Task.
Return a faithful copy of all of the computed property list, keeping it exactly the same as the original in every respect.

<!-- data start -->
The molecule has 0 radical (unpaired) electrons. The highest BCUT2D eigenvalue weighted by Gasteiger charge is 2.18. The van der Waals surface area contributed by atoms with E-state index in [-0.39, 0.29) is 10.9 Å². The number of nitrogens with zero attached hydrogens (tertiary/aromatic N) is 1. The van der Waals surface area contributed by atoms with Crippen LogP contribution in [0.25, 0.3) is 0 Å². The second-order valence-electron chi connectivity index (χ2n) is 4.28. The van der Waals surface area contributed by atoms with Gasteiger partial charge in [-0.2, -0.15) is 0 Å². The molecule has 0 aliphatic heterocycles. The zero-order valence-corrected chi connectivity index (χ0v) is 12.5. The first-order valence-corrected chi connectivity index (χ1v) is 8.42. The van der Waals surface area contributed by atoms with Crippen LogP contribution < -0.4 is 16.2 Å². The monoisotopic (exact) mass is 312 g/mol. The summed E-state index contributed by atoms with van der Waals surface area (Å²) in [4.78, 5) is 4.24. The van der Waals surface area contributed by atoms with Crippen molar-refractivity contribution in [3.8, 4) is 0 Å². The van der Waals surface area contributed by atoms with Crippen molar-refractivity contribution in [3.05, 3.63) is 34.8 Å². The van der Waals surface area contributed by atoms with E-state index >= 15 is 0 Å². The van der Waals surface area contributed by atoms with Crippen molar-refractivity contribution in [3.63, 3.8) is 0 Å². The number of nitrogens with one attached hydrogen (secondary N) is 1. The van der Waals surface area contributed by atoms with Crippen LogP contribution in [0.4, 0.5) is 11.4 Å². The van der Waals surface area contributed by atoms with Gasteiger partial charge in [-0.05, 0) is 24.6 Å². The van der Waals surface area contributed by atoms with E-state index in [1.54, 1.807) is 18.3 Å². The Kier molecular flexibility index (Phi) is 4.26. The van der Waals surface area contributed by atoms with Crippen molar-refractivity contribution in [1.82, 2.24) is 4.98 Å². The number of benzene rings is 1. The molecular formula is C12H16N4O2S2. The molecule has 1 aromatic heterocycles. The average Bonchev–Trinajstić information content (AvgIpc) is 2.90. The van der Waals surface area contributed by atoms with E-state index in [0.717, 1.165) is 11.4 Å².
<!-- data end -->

The molecule has 0 radical (unpaired) electrons. The highest BCUT2D eigenvalue weighted by Gasteiger charge is 2.18. The van der Waals surface area contributed by atoms with E-state index in [-0.39, 0.29) is 10.9 Å². The number of nitrogens with zero attached hydrogens (tertiary/aromatic N) is 1. The van der Waals surface area contributed by atoms with Crippen LogP contribution in [0.25, 0.3) is 0 Å². The second-order valence-electron chi connectivity index (χ2n) is 4.28. The van der Waals surface area contributed by atoms with Gasteiger partial charge in [-0.2, -0.15) is 0 Å². The molecule has 0 aliphatic heterocycles. The zero-order valence-corrected chi connectivity index (χ0v) is 12.5. The first-order valence-corrected chi connectivity index (χ1v) is 8.42. The van der Waals surface area contributed by atoms with Crippen LogP contribution < -0.4 is 16.2 Å². The monoisotopic (exact) mass is 312 g/mol. The summed E-state index contributed by atoms with van der Waals surface area (Å²) in [4.78, 5) is 4.24. The van der Waals surface area contributed by atoms with Crippen molar-refractivity contribution in [3.8, 4) is 0 Å². The van der Waals surface area contributed by atoms with Crippen molar-refractivity contribution in [3.05, 3.63) is 34.8 Å². The van der Waals surface area contributed by atoms with E-state index >= 15 is 0 Å². The van der Waals surface area contributed by atoms with Crippen molar-refractivity contribution in [3.63, 3.8) is 0 Å². The number of nitrogens with one attached hydrogen (secondary N) is 1. The van der Waals surface area contributed by atoms with Crippen LogP contribution in [0.4, 0.5) is 11.4 Å². The van der Waals surface area contributed by atoms with Gasteiger partial charge in [-0.05, 0) is 24.6 Å². The van der Waals surface area contributed by atoms with E-state index in [1.54, 1.807) is 18.3 Å². The Kier molecular flexibility index (Phi) is 4.26. The van der Waals surface area contributed by atoms with Crippen molar-refractivity contribution in [1.82, 2.24) is 4.98 Å². The number of benzene rings is 1. The molecular formula is C12H16N4O2S2. The molecule has 1 aromatic heterocycles. The average Bonchev–Trinajstić information content (AvgIpc) is 2.90. The van der Waals surface area contributed by atoms with E-state index in [0.717, 1.165) is 11.4 Å².